HOUSTON, Texas -- Lauren Anderson considers the Houston Ballet studio her second home. Weeks ago, she found herself shut out because of the pandemic and extreme weather. However, she has plenty of proof of her greatest dance achievements.
“I am the former principal dancer with the Houston Ballet and presently I am the Associate Director of Education and Community Engagement at the Houston Ballet,” Anderson said.
Anderson is what you could call living, moving history. In 1990, she became one of the first African American ballerinas to become a principal for a major dance company anywhere in the world. It’s an accomplishment that’s still rare among African American dancers.
“There’s a certain aesthetic with ballet," Anderson said. "You think pink and white and tutus and lines of girls who all look alike. Kind of like the Rockettes. You don’t expect to see this Black chick in the middle of the Rockettes.”
Anderson says as a child she didn’t realize she’d never seen another Black dancer until she saw one at a show.
“Just wasn’t ever a big deal. I mean, I was Alice in 'Alice in Wonderland.' I mean, that’s the whitest of the white chicks, right? I was lucky that I was at Houston ballet because Houston ballet has hired 17 Black dancers in the past 40-something years. And that’s different for a major ballet company.”
Anderson says most of the discrimination she experienced came from outsiders who would visit the company.
“There have been comments made like ‘the only reason you’re doing this role is because you’re Black’ or ‘the only reason you’ve been promoted is because you’re Black’ and whatever and then I’m thinking ‘I’m gonna dance so well, I’m gonna balance this so long, I’m gonna do more turns where you can’t say that,’” Anderson said.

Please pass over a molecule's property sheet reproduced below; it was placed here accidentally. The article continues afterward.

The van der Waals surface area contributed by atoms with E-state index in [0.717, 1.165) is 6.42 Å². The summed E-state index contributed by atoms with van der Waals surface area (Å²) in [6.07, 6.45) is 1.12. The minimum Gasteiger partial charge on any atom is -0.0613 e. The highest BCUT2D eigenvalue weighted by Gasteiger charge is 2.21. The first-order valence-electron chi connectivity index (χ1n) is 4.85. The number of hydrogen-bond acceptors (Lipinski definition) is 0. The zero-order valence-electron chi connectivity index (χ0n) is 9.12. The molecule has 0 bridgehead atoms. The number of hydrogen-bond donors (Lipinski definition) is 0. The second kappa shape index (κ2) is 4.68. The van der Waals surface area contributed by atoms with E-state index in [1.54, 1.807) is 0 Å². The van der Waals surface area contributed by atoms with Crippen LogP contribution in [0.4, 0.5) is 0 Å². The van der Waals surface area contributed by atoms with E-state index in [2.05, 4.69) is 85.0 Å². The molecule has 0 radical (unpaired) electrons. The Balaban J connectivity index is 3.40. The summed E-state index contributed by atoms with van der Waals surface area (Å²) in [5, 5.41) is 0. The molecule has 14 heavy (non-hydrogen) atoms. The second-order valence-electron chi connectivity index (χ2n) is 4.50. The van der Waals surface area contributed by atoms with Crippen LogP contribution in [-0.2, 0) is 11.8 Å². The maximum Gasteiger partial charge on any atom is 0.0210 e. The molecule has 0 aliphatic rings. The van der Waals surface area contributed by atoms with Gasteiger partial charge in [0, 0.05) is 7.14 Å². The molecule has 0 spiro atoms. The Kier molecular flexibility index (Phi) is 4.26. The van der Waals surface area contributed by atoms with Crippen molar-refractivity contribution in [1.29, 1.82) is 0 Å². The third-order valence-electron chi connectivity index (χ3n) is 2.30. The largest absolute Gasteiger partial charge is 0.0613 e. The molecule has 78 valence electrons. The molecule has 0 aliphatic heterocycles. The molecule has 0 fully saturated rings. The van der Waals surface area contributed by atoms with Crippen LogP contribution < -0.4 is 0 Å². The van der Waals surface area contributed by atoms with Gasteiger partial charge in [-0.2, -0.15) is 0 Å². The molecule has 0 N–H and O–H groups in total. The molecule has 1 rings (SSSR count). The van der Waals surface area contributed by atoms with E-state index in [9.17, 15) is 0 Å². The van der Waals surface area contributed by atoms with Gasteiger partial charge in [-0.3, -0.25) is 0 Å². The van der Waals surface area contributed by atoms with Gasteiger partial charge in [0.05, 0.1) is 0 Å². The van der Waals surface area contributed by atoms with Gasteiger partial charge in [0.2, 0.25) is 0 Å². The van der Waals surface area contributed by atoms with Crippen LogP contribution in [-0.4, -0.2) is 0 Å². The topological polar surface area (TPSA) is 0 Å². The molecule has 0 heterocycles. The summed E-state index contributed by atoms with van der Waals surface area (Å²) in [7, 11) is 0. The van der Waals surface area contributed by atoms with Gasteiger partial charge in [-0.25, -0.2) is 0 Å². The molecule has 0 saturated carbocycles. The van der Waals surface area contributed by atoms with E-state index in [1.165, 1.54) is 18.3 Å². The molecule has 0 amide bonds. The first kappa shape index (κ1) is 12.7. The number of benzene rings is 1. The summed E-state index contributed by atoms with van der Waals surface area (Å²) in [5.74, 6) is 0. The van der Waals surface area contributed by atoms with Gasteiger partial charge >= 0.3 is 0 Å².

That competitive attitude sparked her love for dance when she was young and figured out she had a gift that put her a step above the boys.
“I found out I had this superpower I could jump really high. And it was a lot of fun.”
That gift served her well as she became a rising star in the Houston Ballet Company. Anderson says as she rose to principal dancer, she wasn’t thinking about the color of her skin but instead of all her hard work that led her to that point.
“I wasn’t thinking ‘it’s a big deal that I’m a Black principal dancer,’ all I was thinking was, ‘woohoo, I’m gonna be a principal dancer at the Houston ballet,” Anderson said.
By the time she retired, Anderson had become a legendary figure among dancers far beyond Houston. She says that’s when her perspective changed.
“When I retired I realized there’s not many Black ballerinas at the head of ballet companies.”
Now, three decades after her career began, the topic of racial discrimination has not gone away.
“I’m just tired of having this conversation," Anderson said. "Can we just be dancers?”
Anderson says she wants to share that same perspective with her own students, particularly the ones who look like her.
“There’s only one you that you can bring as an artist to the form and when you combine your personality and your DNA with music and become the music, then you are truly dancing. And that’s what you’re working towards – not being like anybody else because you can’t be like anybody else. There’s only one you. Be the best you, you can be.”